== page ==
**If you would like to substitute in some shortening, you can either use:
Just be sure that both the shortening and butter have been completely chilled in the refrigerator beforehand.
The recipe time and yield depend on whether you’re making a single or double pie crust, and whether or not they are prebaked.
If you make this recipe, be sure to snap a photo and hashtag it #gimmesomeoven. I'd love to see what you cook!
Mix the dry ingredients together. Then pulse in the butter or fat.
Sprinkle about half of your liquid in, then pulse to combine. Then repeat with remaining liquid until the mixture is crumbly. (It should not form a ball in the food processor.) You can also add the liquid in a bowl, and fold it in with a spoon or spatula to prevent overworking.
Use your hands to shape the dough into a ball like you’re packing a snowball. Then pat it into a round disk (about 1/2-inch thick), cover with plastic wrap and refrigerate until firm.
Remove and unwrap the dough, and lay it out on a well-floured surface. Roll the dough into a 12-inch circle. Then — very important! — let the dough rest for 5 minutes. This will relax the gluten and help prevent the crust from shrinking.
Gently lift the dough into a pie plate. (Or if you are rolling the dough out onto a surface cover like a Silpat or parchment or plastic wrap, lay the dough on top of the pie plate then lift off the cover.) Trim the excess dough from the edges, leaving about a 1-inch border.
Lift the border up so that it is vertical, then fold the dough back about 1/2-inch and pinch it into a ridge all around the pie plate. Use your fingers or a fork to make a scalloped crust if desired. I recommend making the crust just slightly larger than you would like it to be, as it might shrink slightly during baking.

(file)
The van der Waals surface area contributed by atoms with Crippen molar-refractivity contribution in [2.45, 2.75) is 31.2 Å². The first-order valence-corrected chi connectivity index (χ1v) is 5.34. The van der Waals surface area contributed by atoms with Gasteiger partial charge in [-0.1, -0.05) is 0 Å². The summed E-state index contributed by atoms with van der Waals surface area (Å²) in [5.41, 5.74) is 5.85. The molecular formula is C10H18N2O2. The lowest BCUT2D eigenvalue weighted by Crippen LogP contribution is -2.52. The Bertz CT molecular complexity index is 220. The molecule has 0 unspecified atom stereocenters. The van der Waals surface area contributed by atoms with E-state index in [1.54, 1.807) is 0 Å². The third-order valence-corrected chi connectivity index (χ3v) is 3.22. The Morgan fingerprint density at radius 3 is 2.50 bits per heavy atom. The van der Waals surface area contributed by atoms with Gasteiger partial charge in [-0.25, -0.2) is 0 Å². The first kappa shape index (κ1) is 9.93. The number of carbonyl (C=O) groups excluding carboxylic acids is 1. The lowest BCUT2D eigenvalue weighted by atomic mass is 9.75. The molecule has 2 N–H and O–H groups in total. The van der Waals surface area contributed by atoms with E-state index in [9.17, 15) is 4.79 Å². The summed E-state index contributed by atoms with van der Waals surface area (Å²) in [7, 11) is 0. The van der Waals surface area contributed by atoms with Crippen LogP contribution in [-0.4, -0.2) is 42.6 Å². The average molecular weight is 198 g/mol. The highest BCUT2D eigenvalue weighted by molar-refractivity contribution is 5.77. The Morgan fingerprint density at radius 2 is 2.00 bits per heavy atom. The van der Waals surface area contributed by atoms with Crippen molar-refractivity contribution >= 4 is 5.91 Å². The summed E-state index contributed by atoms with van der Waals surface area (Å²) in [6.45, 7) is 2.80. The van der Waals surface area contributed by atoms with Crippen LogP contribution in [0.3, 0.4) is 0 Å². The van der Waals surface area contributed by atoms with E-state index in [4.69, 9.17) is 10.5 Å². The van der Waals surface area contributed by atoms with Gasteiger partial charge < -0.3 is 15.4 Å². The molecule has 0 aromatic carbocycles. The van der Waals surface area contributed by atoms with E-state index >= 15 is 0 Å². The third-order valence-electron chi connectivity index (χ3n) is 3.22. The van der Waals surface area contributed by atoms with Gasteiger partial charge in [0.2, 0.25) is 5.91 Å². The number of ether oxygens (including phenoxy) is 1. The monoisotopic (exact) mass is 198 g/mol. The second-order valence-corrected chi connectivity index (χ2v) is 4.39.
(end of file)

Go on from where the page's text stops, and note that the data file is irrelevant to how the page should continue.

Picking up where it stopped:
Then place the shaped dough into the freezer for at least 10 minutes to chill, then remove. If your recipe calls for an unbaked pie crust, proceed from here according to recipe instructions. If your recipe calls for a pre-baked pie crust, line the crust with aluminum foil so that it is touching the bottom and sides of the crust. Let the foil gently hang over the top of the crust. (Do not wrap the foil back around the sides and bottom of the crust, otherwise, it will not cook evenly.)
Fill the inside of the foil with uncooked beans or pie weights. Give it a good shake so that the beans evenly cover the inside of the crust.
Bake at 400 degrees for 15 minutes. Then remove the pie, and lift out the aluminum foil and beans. Prick the bottom (and sides if desired) of the pie crust to prevent bubbling. Then cook at 375 degrees F for 10-12 minutes for a partially pre-baked pie crust, or 15-17 minutes for a fully pre-baked pie crust. Then use with your desired recipe.